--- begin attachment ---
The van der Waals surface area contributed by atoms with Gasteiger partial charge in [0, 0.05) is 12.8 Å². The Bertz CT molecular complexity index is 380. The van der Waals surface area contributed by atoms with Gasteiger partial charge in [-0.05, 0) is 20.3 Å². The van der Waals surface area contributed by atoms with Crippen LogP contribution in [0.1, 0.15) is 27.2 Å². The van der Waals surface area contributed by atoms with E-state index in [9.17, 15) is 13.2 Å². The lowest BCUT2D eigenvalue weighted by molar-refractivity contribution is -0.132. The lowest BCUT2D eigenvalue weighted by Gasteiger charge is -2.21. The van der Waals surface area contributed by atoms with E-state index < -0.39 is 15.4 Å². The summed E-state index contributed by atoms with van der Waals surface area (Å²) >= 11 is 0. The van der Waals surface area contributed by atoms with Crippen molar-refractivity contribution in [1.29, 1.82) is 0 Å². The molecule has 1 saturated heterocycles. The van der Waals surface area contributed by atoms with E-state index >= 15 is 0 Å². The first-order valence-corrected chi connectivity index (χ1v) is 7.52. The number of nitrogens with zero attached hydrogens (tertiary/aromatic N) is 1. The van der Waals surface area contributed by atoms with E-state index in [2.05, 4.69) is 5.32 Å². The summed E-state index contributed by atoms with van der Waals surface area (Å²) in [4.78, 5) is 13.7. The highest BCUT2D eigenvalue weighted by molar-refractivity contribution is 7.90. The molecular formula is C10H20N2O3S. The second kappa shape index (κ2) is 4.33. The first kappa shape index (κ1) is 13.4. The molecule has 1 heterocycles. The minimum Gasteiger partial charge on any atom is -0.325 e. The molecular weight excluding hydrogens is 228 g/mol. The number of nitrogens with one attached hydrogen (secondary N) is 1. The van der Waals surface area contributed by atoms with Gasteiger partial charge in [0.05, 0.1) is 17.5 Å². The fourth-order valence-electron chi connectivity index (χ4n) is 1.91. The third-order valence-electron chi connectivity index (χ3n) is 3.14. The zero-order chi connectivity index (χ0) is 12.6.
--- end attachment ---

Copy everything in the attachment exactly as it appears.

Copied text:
The van der Waals surface area contributed by atoms with Gasteiger partial charge in [0, 0.05) is 12.8 Å². The Bertz CT molecular complexity index is 380. The van der Waals surface area contributed by atoms with Gasteiger partial charge in [-0.05, 0) is 20.3 Å². The van der Waals surface area contributed by atoms with Crippen LogP contribution in [0.1, 0.15) is 27.2 Å². The van der Waals surface area contributed by atoms with E-state index in [9.17, 15) is 13.2 Å². The lowest BCUT2D eigenvalue weighted by molar-refractivity contribution is -0.132. The lowest BCUT2D eigenvalue weighted by Gasteiger charge is -2.21. The van der Waals surface area contributed by atoms with E-state index < -0.39 is 15.4 Å². The summed E-state index contributed by atoms with van der Waals surface area (Å²) >= 11 is 0. The van der Waals surface area contributed by atoms with Crippen molar-refractivity contribution in [1.29, 1.82) is 0 Å². The molecule has 1 saturated heterocycles. The van der Waals surface area contributed by atoms with E-state index >= 15 is 0 Å². The first-order valence-corrected chi connectivity index (χ1v) is 7.52. The number of nitrogens with zero attached hydrogens (tertiary/aromatic N) is 1. The van der Waals surface area contributed by atoms with E-state index in [2.05, 4.69) is 5.32 Å². The summed E-state index contributed by atoms with van der Waals surface area (Å²) in [4.78, 5) is 13.7. The highest BCUT2D eigenvalue weighted by molar-refractivity contribution is 7.90. The molecular formula is C10H20N2O3S. The second kappa shape index (κ2) is 4.33. The first kappa shape index (κ1) is 13.4. The molecule has 1 heterocycles. The minimum Gasteiger partial charge on any atom is -0.325 e. The molecular weight excluding hydrogens is 228 g/mol. The number of nitrogens with one attached hydrogen (secondary N) is 1. The van der Waals surface area contributed by atoms with Gasteiger partial charge in [0.05, 0.1) is 17.5 Å². The fourth-order valence-electron chi connectivity index (χ4n) is 1.91. The third-order valence-electron chi connectivity index (χ3n) is 3.14. The zero-order chi connectivity index (χ0) is 12.6.